The business of the War Department becomes urgent and distressing. I am preparing a general construction of the Act of Congress, with an outline for executing it, which I hope to send to you by Tuesday’s Mail. If you approve of it, I propose addressing the General Officers, who are retained in service, and who will attend at Washington, requesting their aid, - 1st. in organizing the Army: 2d in selecting the Officers: and 3d in designating the military stations. General Scott is now here, and Genl. Brown and General Macomb may be expected early in the ensuing week. I wish you to compleat your selection of the Brigadiers, and that you will permit me at once to announce the arrangement, as it will be advisable to relieve the non-selected officers from all unnecessary suspense. I saw Genl. Ripley in New. York, and was agreably disappointed in his manner and conversation. He is evidently a man of talents, and by all accounts a Soldier. He still urges a revival of the Court of Inquiry, but disclaims all intention to injure Genl. Brown. I have stated to him the impropriety of the proceeding at this time, and he seems willing to conform to your ultimate views of the subject. He asked permission for his health, to pass to the South, and told me, that he would see me in Washington soon after my arrival. If you decide upon General Ripley as the fourth Brigadier, I would suggest the expediency of giving him a brevet rank of Major General, to obviate a difficulty, which is likely to occur, in case another suggestion should be deemed practicable and proper; that is, to offer to some of the Brigadiers the command of Regiments. Genl. Smith of Tennessee, stated, that he and General Blissel, and he believed others, would chearfully accept Regiments, provided no Brigadier General, whom they ranked, was retained in service. The proviso would not operate, as to Generals Scott, Gaines, and Macomb, who are breveted Major Generals, but it would operate as to Genl. Ripley. These are considerations, however, to be weighed, before the course of assigning Brigadiers to Regiments can be adopted A similar assignment of Majors to Companies may be proposed. But in both cases it would appear, that new Commissions must issue, subject to the approbation of the Senate; and the Act of Congress may be thought to contemplate such an organization, as can be completed according to the existing commissions of the Officers. If the course could be pursued, you could provide for Generals Cushing, Smith, Bissel &c without injury to the service, as the rank of Colonel presents fewer cases of merit than any other in the Army. Genl. Winder has just declined being considered as a Candidate to be retained in service. Genl. Boyd is solicitous in the extreme to be retained. Genl. McArthur would merit employment, if a vacancy existed. But of all cases Genl. Wilkinson’s is the most troubling, simply on the face of humanity. He has written and spoken the most lamentable accounts of the consequences of his dismission. Yesterday, however, he intimated, that if it were determined not to retain him, he would be willing to resign; and he spoke of some civil office as an asylum to preserve him from want. I answered nothing to his representations, but that the arrangements were not so compleated as to enable me to speak to him definitively on the subject; but I assured him, that whatever might be the issue of the present question, you felt a kind disposition towards him. General Jackson’s acceptance of the offer to retain him has not been received; and doubts are expressed, whether he will accept it. I think, however, that his controversy with the Louisiana Government will decide him to accept, as the appointment of the President will be probably used as a testimonial of approbation, covering the whole of his conduct. Genl. Scott’s acceptance is recieved, and General Brown’s; but we have no answer from Genl. Macomb.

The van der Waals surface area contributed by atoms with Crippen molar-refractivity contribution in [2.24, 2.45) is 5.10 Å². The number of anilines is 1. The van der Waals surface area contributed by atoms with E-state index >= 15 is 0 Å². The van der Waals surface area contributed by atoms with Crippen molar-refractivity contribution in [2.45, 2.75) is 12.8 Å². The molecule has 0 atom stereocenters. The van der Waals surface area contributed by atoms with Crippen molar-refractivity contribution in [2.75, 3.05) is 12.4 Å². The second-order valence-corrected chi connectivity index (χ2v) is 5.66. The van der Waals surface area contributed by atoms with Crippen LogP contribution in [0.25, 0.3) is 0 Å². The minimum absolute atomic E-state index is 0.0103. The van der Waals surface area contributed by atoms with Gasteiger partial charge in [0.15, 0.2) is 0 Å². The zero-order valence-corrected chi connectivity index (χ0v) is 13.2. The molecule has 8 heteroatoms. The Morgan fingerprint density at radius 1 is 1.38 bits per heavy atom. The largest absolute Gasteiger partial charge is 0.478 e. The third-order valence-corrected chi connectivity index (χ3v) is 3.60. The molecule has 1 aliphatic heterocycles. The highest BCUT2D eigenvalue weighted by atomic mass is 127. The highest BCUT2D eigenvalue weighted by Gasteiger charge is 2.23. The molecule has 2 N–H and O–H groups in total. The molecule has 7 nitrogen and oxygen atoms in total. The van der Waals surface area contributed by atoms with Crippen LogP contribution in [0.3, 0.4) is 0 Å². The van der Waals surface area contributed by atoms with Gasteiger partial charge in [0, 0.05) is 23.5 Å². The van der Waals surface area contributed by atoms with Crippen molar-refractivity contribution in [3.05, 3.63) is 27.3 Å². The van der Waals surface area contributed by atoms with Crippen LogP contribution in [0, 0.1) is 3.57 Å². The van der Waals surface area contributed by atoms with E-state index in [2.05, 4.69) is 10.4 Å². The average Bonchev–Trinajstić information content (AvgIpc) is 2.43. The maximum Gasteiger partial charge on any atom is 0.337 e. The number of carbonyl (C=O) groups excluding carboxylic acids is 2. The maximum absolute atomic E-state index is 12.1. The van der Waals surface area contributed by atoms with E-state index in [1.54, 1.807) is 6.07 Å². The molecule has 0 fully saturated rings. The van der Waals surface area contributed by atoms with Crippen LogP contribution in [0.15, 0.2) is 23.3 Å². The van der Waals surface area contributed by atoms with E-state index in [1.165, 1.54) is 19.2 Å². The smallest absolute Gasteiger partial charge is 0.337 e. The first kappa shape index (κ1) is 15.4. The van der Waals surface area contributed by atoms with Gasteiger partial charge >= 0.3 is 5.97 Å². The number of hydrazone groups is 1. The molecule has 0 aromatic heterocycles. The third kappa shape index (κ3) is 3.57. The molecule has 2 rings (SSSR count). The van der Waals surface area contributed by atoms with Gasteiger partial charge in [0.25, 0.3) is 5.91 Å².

The Act of Congress provides for "ten thousand men": Are they enlisted men, or are they commissioned Officers, as well as enlisted men? The 5 section seems to require the latter construction, although I wish to adopt the former.

The Act provides for Engineers, Artillery, Infantry, and Riflemen; but what is to be done with the General Staff? The Ordinance Department &c &c.

These enquiries are now suggested, for the benefit of your instructions; but I mean to dwell upon them more particularly in the outline, which I am preparing to submit to you.

Mr. Monroe was so good as to shew to me Mr. Jefferson’s letter, relative to the Expose. I feel much gratified at his approbation. My own opinion, however, is, that if you publish it, the publication should be just as it stands, with all its imperfections. Coming from the Government, it should retain its war spirit and expression. If it is to be changed, I am sure it might throughout be changed for the better. Its only merit with me, is the satisfaction which you have recieved from it.

I request you to do me the favor to present my best respects to Mrs. Madison, and to believe me with every sentiment of attachment and esteem, Dr. Sir, Yrs. most faithfully

A.J. Dallas

DLC: Papers of James Madison, Rives Collection.